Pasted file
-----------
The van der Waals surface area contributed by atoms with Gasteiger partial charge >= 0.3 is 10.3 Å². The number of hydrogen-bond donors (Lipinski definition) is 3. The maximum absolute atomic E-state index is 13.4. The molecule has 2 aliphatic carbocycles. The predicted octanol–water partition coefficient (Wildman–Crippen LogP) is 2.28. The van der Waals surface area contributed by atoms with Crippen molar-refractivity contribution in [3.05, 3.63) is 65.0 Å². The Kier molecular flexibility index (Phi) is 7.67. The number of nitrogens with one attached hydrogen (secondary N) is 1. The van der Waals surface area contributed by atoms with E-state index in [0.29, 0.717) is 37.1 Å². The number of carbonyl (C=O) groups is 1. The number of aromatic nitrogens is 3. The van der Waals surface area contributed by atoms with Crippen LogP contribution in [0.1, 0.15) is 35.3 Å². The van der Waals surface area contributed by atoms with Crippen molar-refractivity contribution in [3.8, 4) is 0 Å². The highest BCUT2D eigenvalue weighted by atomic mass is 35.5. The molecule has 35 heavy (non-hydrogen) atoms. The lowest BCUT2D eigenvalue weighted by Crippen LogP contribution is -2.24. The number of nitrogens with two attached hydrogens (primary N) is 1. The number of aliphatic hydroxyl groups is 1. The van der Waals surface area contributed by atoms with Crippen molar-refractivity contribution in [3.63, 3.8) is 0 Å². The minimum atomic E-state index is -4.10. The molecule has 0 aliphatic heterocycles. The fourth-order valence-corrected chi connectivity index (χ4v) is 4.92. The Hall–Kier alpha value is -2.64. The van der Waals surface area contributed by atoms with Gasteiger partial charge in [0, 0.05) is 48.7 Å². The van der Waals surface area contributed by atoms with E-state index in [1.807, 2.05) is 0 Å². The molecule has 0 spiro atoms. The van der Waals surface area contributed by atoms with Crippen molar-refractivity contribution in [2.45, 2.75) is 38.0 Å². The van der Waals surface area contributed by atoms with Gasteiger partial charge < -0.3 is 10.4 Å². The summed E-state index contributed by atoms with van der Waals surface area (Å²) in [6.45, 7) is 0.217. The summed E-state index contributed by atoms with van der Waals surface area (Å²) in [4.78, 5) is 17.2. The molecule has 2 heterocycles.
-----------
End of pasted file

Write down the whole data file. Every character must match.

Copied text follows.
The van der Waals surface area contributed by atoms with Gasteiger partial charge >= 0.3 is 10.3 Å². The number of hydrogen-bond donors (Lipinski definition) is 3. The maximum absolute atomic E-state index is 13.4. The molecule has 2 aliphatic carbocycles. The predicted octanol–water partition coefficient (Wildman–Crippen LogP) is 2.28. The van der Waals surface area contributed by atoms with Crippen molar-refractivity contribution in [3.05, 3.63) is 65.0 Å². The Kier molecular flexibility index (Phi) is 7.67. The number of nitrogens with one attached hydrogen (secondary N) is 1. The van der Waals surface area contributed by atoms with E-state index in [0.29, 0.717) is 37.1 Å². The number of carbonyl (C=O) groups is 1. The number of aromatic nitrogens is 3. The van der Waals surface area contributed by atoms with Crippen LogP contribution in [0.1, 0.15) is 35.3 Å². The van der Waals surface area contributed by atoms with Crippen molar-refractivity contribution in [3.8, 4) is 0 Å². The highest BCUT2D eigenvalue weighted by atomic mass is 35.5. The molecule has 35 heavy (non-hydrogen) atoms. The lowest BCUT2D eigenvalue weighted by Crippen LogP contribution is -2.24. The number of nitrogens with two attached hydrogens (primary N) is 1. The number of aliphatic hydroxyl groups is 1. The van der Waals surface area contributed by atoms with Crippen molar-refractivity contribution in [3.63, 3.8) is 0 Å². The minimum atomic E-state index is -4.10. The molecule has 0 aliphatic heterocycles. The fourth-order valence-corrected chi connectivity index (χ4v) is 4.92. The Hall–Kier alpha value is -2.64. The van der Waals surface area contributed by atoms with Gasteiger partial charge in [0, 0.05) is 48.7 Å². The van der Waals surface area contributed by atoms with E-state index in [1.807, 2.05) is 0 Å². The molecule has 0 spiro atoms. The van der Waals surface area contributed by atoms with Crippen molar-refractivity contribution in [2.45, 2.75) is 38.0 Å². The van der Waals surface area contributed by atoms with Gasteiger partial charge < -0.3 is 10.4 Å². The summed E-state index contributed by atoms with van der Waals surface area (Å²) in [6.45, 7) is 0.217. The summed E-state index contributed by atoms with van der Waals surface area (Å²) in [4.78, 5) is 17.2. The molecule has 2 heterocycles.